Take a glass, fill it with marbles and shake. That's what it can feel like inside an airplane hit by turbulence.
Recent United Airlines and American Airlines flights have both been hit by unexpected turbulence that resulted in injuries.
Since 2007, there have been 58 reported incidents of turbulence on U.S. airlines, according to the Federal Aviation Administration. These incidents resulted in 64 serious injuries and 97 minor injuries, according to the FAA.
Commonly experienced as bumpiness in flight, "turbulence is rapidly varying or overturning air motions occurring across short distances in the atmosphere," Embry-Riddle Aeronautical University meteorology professor Curtis James said.
HLN's Evening Express team talks with aviation expert Jim Tilmon about turbulence and how pilots prepare for it.
A New York-bound flight landed in Louisiana Tuesday after severe turbulence injured several on board.
Turbulence can occur at any time on a flight, according to Bonnie Schneider, a meteorologist who appears on CNN and HLN and is the author of "Extreme Weather: A Guide to Surviving Flash Floods, Tornadoes, Hurricanes, Heat Waves, Snowstorms, Tsunamis and Other Natural Disasters."
There are several common types of turbulence. Convective turbulence can occur when an aircraft passes over an unstable air mass (perhaps near a thunderstorm) and experiences rapidly rising or descending air, according to Schneider. Mechanical turbulence can occur when an aircraft passes over a mountain range, hills or even large buildings. They bring "waves" of uneven airflow. Wind shear or clear air turbulence can occur without warning due to changing movements and speeds of air at different heights.
"Because the air can be more unstable at lower altitudes, it may more typically occur as a plane is climbing upwards from taking off or descending to land," Schneider said. "Also, since summer thunderstorms tend to occur often in the afternoon, you may find less 'bumpy' flights in the early morning hours," but it can happen any time, even at night, Schneider says.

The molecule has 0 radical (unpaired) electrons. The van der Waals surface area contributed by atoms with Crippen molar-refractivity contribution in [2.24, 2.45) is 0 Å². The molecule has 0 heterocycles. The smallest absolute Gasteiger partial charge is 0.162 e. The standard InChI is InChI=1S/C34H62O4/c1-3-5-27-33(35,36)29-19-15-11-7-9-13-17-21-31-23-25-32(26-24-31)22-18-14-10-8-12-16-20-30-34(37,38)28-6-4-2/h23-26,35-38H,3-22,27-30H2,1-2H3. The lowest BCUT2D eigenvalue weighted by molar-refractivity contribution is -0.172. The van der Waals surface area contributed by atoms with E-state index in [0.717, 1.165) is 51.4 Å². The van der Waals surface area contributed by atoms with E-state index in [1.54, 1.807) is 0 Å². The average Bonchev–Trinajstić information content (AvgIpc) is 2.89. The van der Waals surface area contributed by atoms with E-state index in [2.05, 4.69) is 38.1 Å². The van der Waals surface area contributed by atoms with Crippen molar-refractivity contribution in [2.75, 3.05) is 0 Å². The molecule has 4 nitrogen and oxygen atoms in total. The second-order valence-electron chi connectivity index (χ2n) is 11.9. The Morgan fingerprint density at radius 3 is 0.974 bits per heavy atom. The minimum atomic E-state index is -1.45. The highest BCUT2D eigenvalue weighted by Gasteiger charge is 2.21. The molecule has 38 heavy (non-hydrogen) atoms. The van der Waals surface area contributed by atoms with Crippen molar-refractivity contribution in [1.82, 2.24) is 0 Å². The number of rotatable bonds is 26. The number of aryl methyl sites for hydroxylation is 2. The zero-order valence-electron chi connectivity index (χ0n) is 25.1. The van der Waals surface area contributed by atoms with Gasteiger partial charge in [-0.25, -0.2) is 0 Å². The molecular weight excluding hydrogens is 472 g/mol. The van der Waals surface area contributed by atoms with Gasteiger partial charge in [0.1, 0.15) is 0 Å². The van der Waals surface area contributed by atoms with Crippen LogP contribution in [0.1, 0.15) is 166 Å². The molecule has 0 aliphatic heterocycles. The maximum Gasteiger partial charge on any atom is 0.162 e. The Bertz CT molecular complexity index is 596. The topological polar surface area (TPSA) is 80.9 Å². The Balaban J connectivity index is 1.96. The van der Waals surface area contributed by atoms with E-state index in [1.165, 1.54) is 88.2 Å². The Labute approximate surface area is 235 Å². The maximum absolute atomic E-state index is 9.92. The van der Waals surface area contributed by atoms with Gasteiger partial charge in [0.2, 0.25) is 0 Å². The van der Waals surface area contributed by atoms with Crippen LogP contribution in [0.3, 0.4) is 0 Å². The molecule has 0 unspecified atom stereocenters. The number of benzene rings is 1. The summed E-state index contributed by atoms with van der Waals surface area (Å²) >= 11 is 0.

Capt. Chuck Hogeman isn't worried about what turbulence will do to his plane. Planes are designed to withstand the pressure of the atmosphere in flight, even when it feels really bumpy, says Hogeman, chairman of the Air Line Pilots Association air safety committee and a United Airlines captain with more than 20 years of flight experience. He does worry about passengers and loose galley items flying around during unexpected turbulence.
One of the trickiest things pilots have to figure out is "when to turn that seat belt sign off after there's been some turbulence and it's been smooth for a period of time," he said. "There's no guarantee you're going to have a smooth ride, and the onset of turbulence can be very quick. Passengers really do need to rely on the judgment of the men and women up front."
We've all heard the flight attendant announcements to fasten our seat belts on board airplanes, even when the seat belt sign isn't illuminated. That offers added protection to passengers, who can choose to follow the rules and buckle up.
Pilots often order flight attendants to sit down if they know turbulence is coming or it's already hit; otherwise, the flight attendants are moving about the airplane cabin to prepare the airplane for in-flight service and landing.
You may not feel particularly fortunate in your cramped coach seat with not even a bag of peanuts to calm you down, but you're luckier than the flight attendant pushing a drink cart during an unpredicted bout of clear air turbulence.
That cart weights several hundred pounds, and the flight attendant has to secure it before buckling up, says Corey Caldwell, an Association of Flight Attendants spokeswoman. Bruises, sprains and even broken bones are common among flight attendants, she says.
So do what James does on a flight: "I just wear my seat belt, because I know it can happen at any time."